Million Cu. Feet Percent of National Total  

Gasoline and Diesel Fuel Update (EIA)

0 0 Connecticut - Natural Gas 2011 Million Cu. Feet Percent of National Total Million Cu. Feet Percent of National Total Total Net Movements: - Industrial: Dry Production: Vehicle Fuel: Deliveries to Consumers: Residential: Electric Power: Commercial: Total Delivered: Table S7. Summary statistics for natural gas - Connecticut, 2007-2011 2007 2008 2009 2010 2011 Number of Producing Gas Wells at End of Year 0 0 0 0 0 Production (million cubic feet) Gross Withdrawals From Gas Wells 0 0 0 0 0 From Oil Wells 0 0 0 0 0 From Coalbed Wells 0 0 0 0 0 From Shale Gas Wells 0

113

Million Cu. Feet Percent of National Total  

Gasoline and Diesel Fuel Update (EIA)

6 6 Florida - Natural Gas 2011 Million Cu. Feet Percent of National Total Million Cu. Feet Percent of National Total Total Net Movements: - Industrial: Dry Production: Vehicle Fuel: Deliveries to Consumers: Residential: Electric Power: Commercial: Total Delivered: Table S10. Summary statistics for natural gas - Florida, 2007-2011 2007 2008 2009 2010 2011 Number of Producing Gas Wells at End of Year 0 0 0 0 0 Production (million cubic feet) Gross Withdrawals From Gas Wells 0 0 0 0 0 From Oil Wells 2,000 2,742 290 13,938 17,129 From Coalbed Wells 0 0 0 0 0 From Shale Gas Wells 0

114

Million Cu. Feet Percent of National Total  

U.S. Energy Information Administration (EIA) Indexed Site

4 4 Delaware - Natural Gas 2012 Million Cu. Feet Percent of National Total Million Cu. Feet Percent of National Total Total Net Movements: - Industrial: Dry Production: Vehicle Fuel: Deliveries to Consumers: Residential: Electric Power: Commercial: Total Delivered: Table S8. Summary statistics for natural gas - Delaware, 2008-2012 2008 2009 2010 2011 2012 Number of Producing Gas Wells at End of Year 0 0 0 0 0 Production (million cubic feet) Gross Withdrawals From Gas Wells 0 0 0 0 0 From Oil Wells 0 0 0 0 0 From Coalbed Wells 0 0 0 0 0 From Shale Gas Wells 0 0 0 0 0

115

Million Cu. Feet Percent of National Total  

U.S. Energy Information Administration (EIA) Indexed Site

0 0 Indiana - Natural Gas 2012 Million Cu. Feet Percent of National Total Million Cu. Feet Percent of National Total Total Net Movements: - Industrial: Dry Production: Vehicle Fuel: Deliveries to Consumers: Residential: Electric Power: Commercial: Total Delivered: Table S16. Summary statistics for natural gas - Indiana, 2008-2012 2008 2009 2010 2011 2012 Number of Producing Gas Wells at End of Year 525 563 620 914 819 Production (million cubic feet) Gross Withdrawals From Gas Wells 4,701 4,927 6,802 9,075 8,814 From Oil Wells 0 0 0 0 0 From Coalbed Wells 0 0 0 0 0 From Shale Gas Wells 0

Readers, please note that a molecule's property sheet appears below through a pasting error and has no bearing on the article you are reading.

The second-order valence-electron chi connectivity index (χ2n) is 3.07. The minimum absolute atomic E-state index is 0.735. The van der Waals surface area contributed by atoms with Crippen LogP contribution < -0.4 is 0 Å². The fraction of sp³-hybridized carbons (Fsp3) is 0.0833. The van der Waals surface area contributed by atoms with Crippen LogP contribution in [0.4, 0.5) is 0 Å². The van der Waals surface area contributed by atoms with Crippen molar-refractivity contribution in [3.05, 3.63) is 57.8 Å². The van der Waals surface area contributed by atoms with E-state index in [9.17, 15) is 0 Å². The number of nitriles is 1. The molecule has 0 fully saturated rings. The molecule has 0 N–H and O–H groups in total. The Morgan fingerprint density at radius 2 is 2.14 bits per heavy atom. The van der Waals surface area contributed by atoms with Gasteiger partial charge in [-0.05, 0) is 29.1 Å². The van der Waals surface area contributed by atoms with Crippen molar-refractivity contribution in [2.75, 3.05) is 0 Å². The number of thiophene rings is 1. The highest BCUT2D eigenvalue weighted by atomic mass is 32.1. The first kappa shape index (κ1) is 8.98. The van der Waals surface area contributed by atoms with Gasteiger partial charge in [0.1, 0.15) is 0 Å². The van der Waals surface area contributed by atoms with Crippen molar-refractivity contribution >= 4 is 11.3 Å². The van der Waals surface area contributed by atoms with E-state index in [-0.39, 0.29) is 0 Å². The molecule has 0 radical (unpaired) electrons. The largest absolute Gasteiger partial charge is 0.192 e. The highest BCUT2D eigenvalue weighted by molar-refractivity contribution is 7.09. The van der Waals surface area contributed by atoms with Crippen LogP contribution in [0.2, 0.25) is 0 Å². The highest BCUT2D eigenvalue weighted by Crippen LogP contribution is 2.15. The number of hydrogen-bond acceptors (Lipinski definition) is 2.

116

Percentage of Total Natural Gas Industrial Deliveries included...  

U.S. Energy Information Administration (EIA) Indexed Site

Industrial Price Percentage of Total Industrial Deliveries included in Prices Vehicle Fuel Price Electric Power Price Period: Monthly Annual Download Series History Download...

117

Wide Bandgap Power Electronics  

Energy.gov (U.S. Department of Energy (DOE)) Indexed Site

- Acquiring new prototype devices. - Building new gate drivers and test set- ups for power switches with fast switching times * Total project funding - DOE 100% * FY08 - 432K *...

118

TVA chooses nuclear power  

Science Journals Connector (OSTI)

TVA chooses nuclear power ... In giving the nod to a nuclear (over a coal) power generating station 10 days ago, TVA probably gave nuclear power its biggest boost to date. ... The $247 million nuclear power plant—a dual boiling-water reactor unit with a total capacity of 2.2 million kw(e).—will ...

1966-06-27T23:59:59.000Z

119

Instantaneous Active and Nonactive Power Control of Distributed Energy Resources with Current Limiter  

SciTech Connect

Abstract -- Distributed energy resources (DER) with a power electronics inverter interface can provide both active power and nonactive power simultaneously and independently. A decoupled control algorithm of active power and nonactive power is developed based on the instantaneous active power and nonactive power theory. A current limiter is combined to the control algorithm, and it ensures that the inverter is not overloaded. During the normal system operation, the active power has higher priority over the nonactive power so that the energy from a DER can be fully transferred to the grid. Within the inverter s capability, nonactive power is provided to the grid as required. With this control algorithm, the inverter s capabilities are taken full advantage at all times, both in terms of functionality as well as making use of its full KVA rating. Through the algorithm, the inverter s active power and nonactive power are controlled directly, simultaneously, and independently. Several experimental results fully demonstrate the validity and effectiveness of this new control algorithm. As evidenced by the fast dynamic response that results, a DER system with the control algorithm can provide full services to the grid in both steady state and during transient events.

Xu, Yan [ORNL; Li, Huijuan [ORNL; Rizy, D Tom [ORNL; Li, Fangxing [ORNL; Kueck, John D [ORNL

2010-01-01T23:59:59.000Z

120

21 briefing pages total  

Energy.gov (U.S. Department of Energy (DOE)) Indexed Site